Cost-Benefit Analysis (Gass, 2019)
Teens who take part in wilderness therapy programs have a 94% completion rate. This compares to a 37% completion rate in other forms of treatment.
Also, wilderness therapy can help teens reach higher levels of healthy functioning faster. By achieving higher health levels in less time, participants experience increased quality of life across their lifetimes.
OBH has a cost-benefit ratio 60.4% higher than Treatment as Usual TAU
Ongoing Wilderness Therapy Research (2021 and Beyond)
OBH is an ever-growing area of research. Organizations, such as the University of New Hampshire, continue to conduct research into OBH as a treatment for teens that have difficulties with emotional, behavioral, and relational disabilities. RedCliff Ascent remains an active participant at the forefront of OBH research.
Wilderness Therapy Research Summary
From its foundation in the 1990s, RedCliff Ascent considered developing evidence-based research so vital that it supported the creation of a comprehensive way to measure an adolescent’s healthy functioning. That metric became known as the Youth-Outcome Questionnaire or Y-OQ. RedCliff Ascent uses information from the Y-OQ to refine its practices in real-time.
Multiple researchers across many years have demonstrated that teens enter wilderness therapy treatment with higher levels of dysfunction than when they leave. Moreover, teens who complete wilderness therapy treatment maintain positive changes in a broad range of functioning long after treatment has been completed.
More than a decade of research indicates that wilderness therapy treatment is not only safe; it improves teens’ mental and physical well-being.
By continuously conducting research, RedCliff Ascent can make program decisions that result in the best outcomes for the young people in its care. For example, the early analysis indicated that more time spent in the wilderness produced more positive changes in teens’ outlook and behavior.
- The program has also avoided fad forms of treatment, such as 30-day stays because the research provided clear evidence that more extended stays were more beneficial.
- Evidence-based processes also help to guide the incorporation of new forms of treatment, like adventure therapy, in such a way that provides the greatest benefit.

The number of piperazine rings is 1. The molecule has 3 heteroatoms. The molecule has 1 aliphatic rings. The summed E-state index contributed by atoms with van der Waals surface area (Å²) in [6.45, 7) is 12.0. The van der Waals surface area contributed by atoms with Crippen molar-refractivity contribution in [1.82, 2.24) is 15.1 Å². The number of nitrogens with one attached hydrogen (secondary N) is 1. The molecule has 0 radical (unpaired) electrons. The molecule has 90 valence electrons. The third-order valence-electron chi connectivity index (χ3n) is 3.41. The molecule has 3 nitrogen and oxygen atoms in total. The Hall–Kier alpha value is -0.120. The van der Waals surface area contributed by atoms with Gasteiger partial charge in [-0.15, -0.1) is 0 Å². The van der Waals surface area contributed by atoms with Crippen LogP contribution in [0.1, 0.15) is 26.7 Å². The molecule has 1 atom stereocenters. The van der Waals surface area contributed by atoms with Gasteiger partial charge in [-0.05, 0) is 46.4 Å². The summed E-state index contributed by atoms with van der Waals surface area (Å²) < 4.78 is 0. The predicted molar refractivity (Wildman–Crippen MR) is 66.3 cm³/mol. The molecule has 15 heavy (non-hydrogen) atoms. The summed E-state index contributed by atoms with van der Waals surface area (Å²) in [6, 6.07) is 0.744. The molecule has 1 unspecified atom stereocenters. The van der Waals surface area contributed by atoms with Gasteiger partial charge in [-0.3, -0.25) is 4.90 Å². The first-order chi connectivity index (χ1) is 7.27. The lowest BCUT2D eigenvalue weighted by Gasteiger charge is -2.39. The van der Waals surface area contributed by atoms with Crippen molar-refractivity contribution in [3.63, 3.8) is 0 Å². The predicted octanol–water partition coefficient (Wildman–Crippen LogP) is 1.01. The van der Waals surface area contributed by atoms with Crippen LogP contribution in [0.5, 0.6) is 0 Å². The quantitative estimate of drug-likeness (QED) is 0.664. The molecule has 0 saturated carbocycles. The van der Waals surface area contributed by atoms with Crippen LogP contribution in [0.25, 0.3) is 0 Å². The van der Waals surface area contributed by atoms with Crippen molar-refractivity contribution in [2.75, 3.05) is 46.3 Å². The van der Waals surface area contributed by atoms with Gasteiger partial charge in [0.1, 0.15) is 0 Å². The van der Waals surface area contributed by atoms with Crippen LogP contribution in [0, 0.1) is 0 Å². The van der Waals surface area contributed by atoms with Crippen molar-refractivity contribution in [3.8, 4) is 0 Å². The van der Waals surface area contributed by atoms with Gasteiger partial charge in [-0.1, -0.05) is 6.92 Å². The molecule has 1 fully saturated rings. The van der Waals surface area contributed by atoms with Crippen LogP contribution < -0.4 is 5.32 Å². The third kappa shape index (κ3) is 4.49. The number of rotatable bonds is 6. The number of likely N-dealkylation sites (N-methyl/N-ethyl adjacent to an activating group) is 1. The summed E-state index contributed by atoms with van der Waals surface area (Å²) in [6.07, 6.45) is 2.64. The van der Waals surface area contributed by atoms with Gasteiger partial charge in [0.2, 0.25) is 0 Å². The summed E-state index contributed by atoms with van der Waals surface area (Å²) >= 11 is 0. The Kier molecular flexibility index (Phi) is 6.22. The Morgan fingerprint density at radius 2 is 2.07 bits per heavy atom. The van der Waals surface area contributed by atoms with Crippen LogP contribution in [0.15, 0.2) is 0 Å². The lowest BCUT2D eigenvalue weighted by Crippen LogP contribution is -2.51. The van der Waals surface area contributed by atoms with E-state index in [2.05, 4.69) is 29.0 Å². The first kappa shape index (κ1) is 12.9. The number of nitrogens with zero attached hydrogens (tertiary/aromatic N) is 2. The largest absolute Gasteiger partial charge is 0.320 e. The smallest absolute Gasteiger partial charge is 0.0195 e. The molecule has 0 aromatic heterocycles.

- Research indicates that teens who complete wilderness programs can expect to experience reductions in depression, anxiety, and stress. Moreover, depression and anxiety will likely continue to decrease after the completion of treatment.
- There are likely multiple factors that cause wilderness therapy treatment programs to result in these treatment gains. Some of these factors are physical; for example, improvements to teens’ physical well-being in the form of closer attainment of a healthy body mass.
- Other factors are mental and emotional, such as reengaging teens in a healthy developmental process by putting teens in an entirely novel environment and disrupting negative behavioral patterns.
- Wilderness therapy treatment programs also promote some aspects of mindfulness, such as helping teens to describe their own experiences, act with awareness, and respond to challenging situations in nonjudgemental ways.
- The treatment process also helps teens to reach age-appropriate levels of maturity.
- These benefits have been demonstrated in multiple studies. They are seen in participants of both genders.
- When compared against young people at similar levels of distress who receive treatment in other settings, wilderness therapy participants are more likely to complete treatment. Participants in wilderness therapy showed nearly three times the gains compared to teens who received other forms of treatment.
- By helping teens achieve higher levels of healthy functioning in less time than other forms of treatment, wilderness therapy programs dramatically improve their quality of life.
Steven DeMille, Ph.D. LCMHC
Steven DeMille is the Executive Director of RedCliff Ascent. He is a Licensed Mental Health Counselor. His educational experience includes an MA in Mental Health Counseling and a Ph.D. in Counselor Education and Supervision. His research focus is on wilderness therapy, nature, adolescent development, and counseling ethics. He is actively involved in the counseling and psychology profession and holds regional and national leadership positions. He publishes and presents on wilderness therapy and the use of the outdoors. This is done around the world at the national and international conference levels.